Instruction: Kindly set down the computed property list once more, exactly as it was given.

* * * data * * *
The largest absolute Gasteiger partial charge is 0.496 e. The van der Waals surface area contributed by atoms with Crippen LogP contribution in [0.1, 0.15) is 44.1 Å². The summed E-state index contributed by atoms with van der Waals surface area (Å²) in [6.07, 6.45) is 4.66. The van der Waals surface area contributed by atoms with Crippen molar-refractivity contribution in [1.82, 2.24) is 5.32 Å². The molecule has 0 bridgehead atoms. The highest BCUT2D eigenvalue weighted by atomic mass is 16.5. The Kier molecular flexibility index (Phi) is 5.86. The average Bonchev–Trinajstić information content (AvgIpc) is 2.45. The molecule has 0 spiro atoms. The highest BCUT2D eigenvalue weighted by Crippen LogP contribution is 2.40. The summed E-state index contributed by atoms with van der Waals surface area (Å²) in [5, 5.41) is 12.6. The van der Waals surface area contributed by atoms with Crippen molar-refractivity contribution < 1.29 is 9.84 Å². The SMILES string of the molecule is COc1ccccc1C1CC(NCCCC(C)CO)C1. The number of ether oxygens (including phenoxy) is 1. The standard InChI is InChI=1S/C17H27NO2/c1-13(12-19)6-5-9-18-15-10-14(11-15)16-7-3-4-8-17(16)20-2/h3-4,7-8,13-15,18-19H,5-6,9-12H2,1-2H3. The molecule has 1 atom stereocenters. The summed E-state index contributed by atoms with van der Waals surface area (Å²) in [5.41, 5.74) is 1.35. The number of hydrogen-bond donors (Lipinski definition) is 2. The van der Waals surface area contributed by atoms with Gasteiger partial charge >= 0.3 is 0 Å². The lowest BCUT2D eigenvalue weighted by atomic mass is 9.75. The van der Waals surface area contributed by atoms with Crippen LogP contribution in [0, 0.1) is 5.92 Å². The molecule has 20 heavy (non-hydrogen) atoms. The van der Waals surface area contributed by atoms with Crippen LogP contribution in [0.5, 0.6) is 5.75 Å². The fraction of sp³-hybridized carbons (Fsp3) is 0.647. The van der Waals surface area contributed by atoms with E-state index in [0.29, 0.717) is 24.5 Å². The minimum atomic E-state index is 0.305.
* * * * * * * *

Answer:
The largest absolute Gasteiger partial charge is 0.496 e. The van der Waals surface area contributed by atoms with Crippen LogP contribution in [0.1, 0.15) is 44.1 Å². The summed E-state index contributed by atoms with van der Waals surface area (Å²) in [6.07, 6.45) is 4.66. The van der Waals surface area contributed by atoms with Crippen molar-refractivity contribution in [1.82, 2.24) is 5.32 Å². The molecule has 0 bridgehead atoms. The highest BCUT2D eigenvalue weighted by atomic mass is 16.5. The Kier molecular flexibility index (Phi) is 5.86. The average Bonchev–Trinajstić information content (AvgIpc) is 2.45. The molecule has 0 spiro atoms. The highest BCUT2D eigenvalue weighted by Crippen LogP contribution is 2.40. The summed E-state index contributed by atoms with van der Waals surface area (Å²) in [5, 5.41) is 12.6. The van der Waals surface area contributed by atoms with Crippen molar-refractivity contribution < 1.29 is 9.84 Å². The SMILES string of the molecule is COc1ccccc1C1CC(NCCCC(C)CO)C1. The number of ether oxygens (including phenoxy) is 1. The standard InChI is InChI=1S/C17H27NO2/c1-13(12-19)6-5-9-18-15-10-14(11-15)16-7-3-4-8-17(16)20-2/h3-4,7-8,13-15,18-19H,5-6,9-12H2,1-2H3. The molecule has 1 atom stereocenters. The summed E-state index contributed by atoms with van der Waals surface area (Å²) in [5.41, 5.74) is 1.35. The number of hydrogen-bond donors (Lipinski definition) is 2. The van der Waals surface area contributed by atoms with Gasteiger partial charge >= 0.3 is 0 Å². The lowest BCUT2D eigenvalue weighted by atomic mass is 9.75. The van der Waals surface area contributed by atoms with Crippen LogP contribution in [0, 0.1) is 5.92 Å². The molecule has 20 heavy (non-hydrogen) atoms. The van der Waals surface area contributed by atoms with Crippen LogP contribution in [0.5, 0.6) is 5.75 Å². The fraction of sp³-hybridized carbons (Fsp3) is 0.647. The van der Waals surface area contributed by atoms with E-state index in [0.29, 0.717) is 24.5 Å². The minimum atomic E-state index is 0.305.